It can be inspirational if you take it the right way. I guess this may be along the same lines as the aging machine I linked to below -- some people will find it fascinating and cool while others won't want anything to do with the unpleasantries of envisioning their old age. Two other life clocks (this one and this one) take a more positive approach, use more lifestyle factors, and both gave me an extra three or four years to live, so I should really recommend them as well.

Thursday, December 01, 2005

More Parenting Lifestyle

One of the most intense arenas for lifestyle decisions and integration comes for working couples (who wouldn't be working?) who are having kids. I've touched on it occasionally, but only in a flippant way, which is kind of bizarre considering it's what I'm living right now. Anyway, Gwen sent me into a maelstrom of discussion this morning, mostly from the perspective of moms who are either working outside the home or mostly staying at home raising kids. I started by reading the initial link she sent: My Radical Married Feminist Manifesto, which has an incredible 242 comments, the best of which were penned by an incisive Vancouver mom who had also written her own excellent post bouncing off the original one. A quote from one of her comments really rang true for me:
"If you don't value what society values - success in the monetary - and you're not feeling like your career is fulfilling, then stay-at-home work feels great. Museums on weekdays! Afternoons in the park! Playing with cooking! It is true that in the domestic life, work is never done. I set boundries and routines for myself to cope with that.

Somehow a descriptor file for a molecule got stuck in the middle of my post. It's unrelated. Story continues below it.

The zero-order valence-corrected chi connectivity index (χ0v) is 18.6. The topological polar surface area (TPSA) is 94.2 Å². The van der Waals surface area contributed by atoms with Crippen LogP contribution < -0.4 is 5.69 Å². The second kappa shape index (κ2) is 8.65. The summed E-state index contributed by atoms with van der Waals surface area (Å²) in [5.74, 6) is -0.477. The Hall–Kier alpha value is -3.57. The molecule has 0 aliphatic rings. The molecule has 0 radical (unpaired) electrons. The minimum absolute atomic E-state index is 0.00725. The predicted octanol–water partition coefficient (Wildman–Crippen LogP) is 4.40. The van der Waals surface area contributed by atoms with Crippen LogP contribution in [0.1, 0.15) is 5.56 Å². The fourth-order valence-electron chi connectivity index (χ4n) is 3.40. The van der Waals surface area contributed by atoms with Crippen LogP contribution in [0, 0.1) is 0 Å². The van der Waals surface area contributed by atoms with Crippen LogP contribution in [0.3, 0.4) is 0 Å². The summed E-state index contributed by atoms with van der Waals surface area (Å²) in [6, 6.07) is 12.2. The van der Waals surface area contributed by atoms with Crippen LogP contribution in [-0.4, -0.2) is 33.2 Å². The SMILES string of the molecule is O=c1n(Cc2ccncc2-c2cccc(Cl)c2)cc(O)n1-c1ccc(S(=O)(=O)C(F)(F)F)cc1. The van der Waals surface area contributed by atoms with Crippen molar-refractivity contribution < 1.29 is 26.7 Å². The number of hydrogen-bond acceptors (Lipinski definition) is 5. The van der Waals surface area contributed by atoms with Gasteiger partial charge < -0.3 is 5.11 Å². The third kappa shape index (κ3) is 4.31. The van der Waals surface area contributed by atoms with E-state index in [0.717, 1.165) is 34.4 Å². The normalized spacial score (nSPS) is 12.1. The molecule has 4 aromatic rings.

HOWEVER. I know this is me, this is now, this is my preferences and lifetime. I also know that it would *Piss Me Off* if anyone tried to tell me I couldn't be a Software Engineer due to my gender. I'm good at my job -although obviously it's not working for me long term.

Here's the reality, though: I won't ever put in a 60 hour week. Even if I got my bliss job and was making $80,000/year as a pundit, I wouldn't put in a 60 hour week. I wouldn't travel away from my family for weeks and weeks every year. So I feel like there's not a lot of room for me anywhere of importance in society because I'm not out there enough to be important."

Work Unhappiness and Health

Research reveals that dissatisfaction at work causes illness:
"Those with low job satisfaction are most likely to experience emotional burn-out, have reduced self-esteem and raised anxiety and depression. Environmental factors can contribute to the incidence of many human diseases. However, the new findings show that there is a clear link between job satisfaction and mental health."